Even as vaccine delivery expands, it’s essential to invest in people as leaders in the continued fight against coronavirus. When passionate young people are given platforms for their voices to be heard, society’s greatest threats shift toward collaboration and creative solutions. And when youth are embraced for their leadership potential as key stewards of safe, healthy communities, people are better connected, protected, and prepared to thrive despite daunting challenges, including a world-changing pandemic.

Youth Develop Projects to Promote Health Messaging

Provided with an opportunity to lead, over 1,200 youth ages 18 to 24 applied to participate in the National Committee of Youth for COVID-19 Prevention, with letters of interest that spoke to their experience and commitment to combating COVID-19. Many lost relatives to the virus or witnessed the impact of the pandemic on their Indigenous communities; others are studying medicine or want to do more to combat misinformation and prevent COVID-19 in their families, schools, universities, hospitals, and communities.

Prioritizing the search for young leaders from communities hardest-hit by the pandemic, the Instituto de Desarrollo Integral de la Familia, or National System for the Integral Development of the Family, shared a list of 10 cities across Mexico that were the most affected by COVID-19. Project HOPE and the Ministry of Education expanded this search to include participation from every state of the Mexican Republic and Mexico City, including equal gender representation among participants.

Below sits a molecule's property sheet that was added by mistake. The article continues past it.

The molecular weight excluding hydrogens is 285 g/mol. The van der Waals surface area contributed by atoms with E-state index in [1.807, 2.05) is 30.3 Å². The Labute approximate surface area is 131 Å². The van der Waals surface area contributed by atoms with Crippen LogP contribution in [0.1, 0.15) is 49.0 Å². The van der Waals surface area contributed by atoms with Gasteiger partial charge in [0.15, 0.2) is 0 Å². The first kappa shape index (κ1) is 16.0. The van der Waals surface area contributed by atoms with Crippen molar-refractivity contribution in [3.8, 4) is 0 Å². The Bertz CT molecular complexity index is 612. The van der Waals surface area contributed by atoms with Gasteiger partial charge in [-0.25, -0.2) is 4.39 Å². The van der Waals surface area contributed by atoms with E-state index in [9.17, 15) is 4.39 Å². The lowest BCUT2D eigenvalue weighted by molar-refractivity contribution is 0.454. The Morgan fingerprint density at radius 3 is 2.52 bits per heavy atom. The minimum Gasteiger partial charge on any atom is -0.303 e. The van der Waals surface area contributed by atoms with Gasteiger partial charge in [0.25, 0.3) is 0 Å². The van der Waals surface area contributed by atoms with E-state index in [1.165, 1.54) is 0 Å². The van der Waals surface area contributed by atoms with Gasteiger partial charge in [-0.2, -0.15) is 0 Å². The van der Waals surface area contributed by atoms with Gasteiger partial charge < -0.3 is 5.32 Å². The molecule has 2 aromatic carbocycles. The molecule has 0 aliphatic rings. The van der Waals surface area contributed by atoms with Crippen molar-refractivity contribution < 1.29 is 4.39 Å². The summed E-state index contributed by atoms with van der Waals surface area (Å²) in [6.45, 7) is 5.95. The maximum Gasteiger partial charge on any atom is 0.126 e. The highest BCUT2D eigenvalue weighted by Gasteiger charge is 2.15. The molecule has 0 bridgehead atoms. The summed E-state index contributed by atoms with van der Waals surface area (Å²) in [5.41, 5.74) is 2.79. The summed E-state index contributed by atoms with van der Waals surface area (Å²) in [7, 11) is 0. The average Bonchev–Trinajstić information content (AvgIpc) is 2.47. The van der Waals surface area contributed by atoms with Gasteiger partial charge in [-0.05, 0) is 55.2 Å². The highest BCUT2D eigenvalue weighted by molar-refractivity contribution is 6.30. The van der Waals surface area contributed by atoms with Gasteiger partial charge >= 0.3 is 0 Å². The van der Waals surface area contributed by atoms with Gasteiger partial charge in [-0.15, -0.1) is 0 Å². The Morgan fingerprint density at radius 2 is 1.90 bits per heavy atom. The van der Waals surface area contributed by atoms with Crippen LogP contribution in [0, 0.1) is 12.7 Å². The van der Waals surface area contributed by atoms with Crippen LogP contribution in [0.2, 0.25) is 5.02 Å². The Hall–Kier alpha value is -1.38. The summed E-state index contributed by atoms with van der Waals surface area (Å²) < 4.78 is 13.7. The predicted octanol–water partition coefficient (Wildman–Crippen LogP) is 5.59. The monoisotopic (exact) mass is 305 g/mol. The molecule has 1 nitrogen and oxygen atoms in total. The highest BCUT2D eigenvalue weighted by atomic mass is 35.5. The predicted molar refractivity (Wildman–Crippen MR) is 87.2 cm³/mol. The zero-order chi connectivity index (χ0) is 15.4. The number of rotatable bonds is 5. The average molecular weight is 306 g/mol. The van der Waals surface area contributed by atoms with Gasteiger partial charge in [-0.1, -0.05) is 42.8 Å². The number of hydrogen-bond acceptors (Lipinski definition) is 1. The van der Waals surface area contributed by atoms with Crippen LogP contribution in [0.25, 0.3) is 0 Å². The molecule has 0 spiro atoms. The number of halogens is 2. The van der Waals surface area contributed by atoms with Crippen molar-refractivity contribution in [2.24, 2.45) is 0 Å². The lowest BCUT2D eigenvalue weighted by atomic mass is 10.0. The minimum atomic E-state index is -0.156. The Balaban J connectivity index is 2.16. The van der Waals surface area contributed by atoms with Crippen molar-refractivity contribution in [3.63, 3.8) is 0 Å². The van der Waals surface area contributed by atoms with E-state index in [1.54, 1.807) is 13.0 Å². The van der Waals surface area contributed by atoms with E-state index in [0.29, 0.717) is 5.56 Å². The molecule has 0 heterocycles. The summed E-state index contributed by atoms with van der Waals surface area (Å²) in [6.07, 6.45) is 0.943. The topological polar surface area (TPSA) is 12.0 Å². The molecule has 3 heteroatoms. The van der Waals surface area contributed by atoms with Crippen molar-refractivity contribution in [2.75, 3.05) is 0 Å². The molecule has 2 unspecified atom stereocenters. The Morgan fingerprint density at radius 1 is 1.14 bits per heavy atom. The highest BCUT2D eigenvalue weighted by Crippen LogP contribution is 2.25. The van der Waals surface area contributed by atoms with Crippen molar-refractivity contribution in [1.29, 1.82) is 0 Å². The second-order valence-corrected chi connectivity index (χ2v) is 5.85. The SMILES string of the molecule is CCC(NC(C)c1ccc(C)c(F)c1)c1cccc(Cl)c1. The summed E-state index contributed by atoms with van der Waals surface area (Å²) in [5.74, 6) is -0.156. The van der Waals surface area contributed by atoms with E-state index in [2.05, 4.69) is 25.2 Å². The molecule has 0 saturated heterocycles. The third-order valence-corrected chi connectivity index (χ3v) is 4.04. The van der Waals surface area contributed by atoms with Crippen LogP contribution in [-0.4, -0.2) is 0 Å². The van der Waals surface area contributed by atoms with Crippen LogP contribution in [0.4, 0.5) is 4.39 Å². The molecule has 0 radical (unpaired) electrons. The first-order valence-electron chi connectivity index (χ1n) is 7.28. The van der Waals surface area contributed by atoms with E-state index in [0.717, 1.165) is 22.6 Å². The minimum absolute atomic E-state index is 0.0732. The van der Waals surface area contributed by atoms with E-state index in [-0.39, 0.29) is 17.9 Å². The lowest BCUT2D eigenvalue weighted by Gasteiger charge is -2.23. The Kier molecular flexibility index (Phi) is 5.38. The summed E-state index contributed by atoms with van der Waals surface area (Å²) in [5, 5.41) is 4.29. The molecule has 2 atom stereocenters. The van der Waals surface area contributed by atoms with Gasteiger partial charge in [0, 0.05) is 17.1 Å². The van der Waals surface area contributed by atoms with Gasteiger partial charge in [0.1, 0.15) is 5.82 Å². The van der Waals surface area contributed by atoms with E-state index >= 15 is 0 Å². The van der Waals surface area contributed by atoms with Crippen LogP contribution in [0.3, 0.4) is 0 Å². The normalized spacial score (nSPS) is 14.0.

The participants represent each state of the Republic of Mexico. The Mexico City representatives come from the Iztapalapa Municipality – which is considered one of the most vulnerable to increases in COVID-19 cases in the country. Together, they will gain the knowledge and skills needed to replicate critical COVID-19 prevention messages and help save lives in their communities.

The 34 youth leaders will utilize their training to develop and implement impactful projects to promote public health messaging contextualized for their urban and rural communities, schools, universities and teaching hospitals, with a focus on honoring their indigenous communities and using messaging that is culturally contextualized to reach indigenous populations.

In this digital age, further encouraged by pandemic-related quarantines, the National Committee of Youth for COVID-19 Prevention will also utilize social media and mass communications platforms, leveraging technology and digital information systems to transmit public health prevention messaging to people across the country.

While the global health challenges our world faces are urgent and immense, solutions are within reach. Many begin at the local level. Mexico’s National Committee of Youth for COVID-19 empowers young people to emerge as leaders in the face of one of humanity’s greatest health crises ever, offering an inspiring example of how individuals and communities can come together to deliver hope. Young people are the future’s greatest stakeholders, and when young leaders are elevated to drive ideas and advance solutions, our global outlook can shift from uncertainties to great possibilities.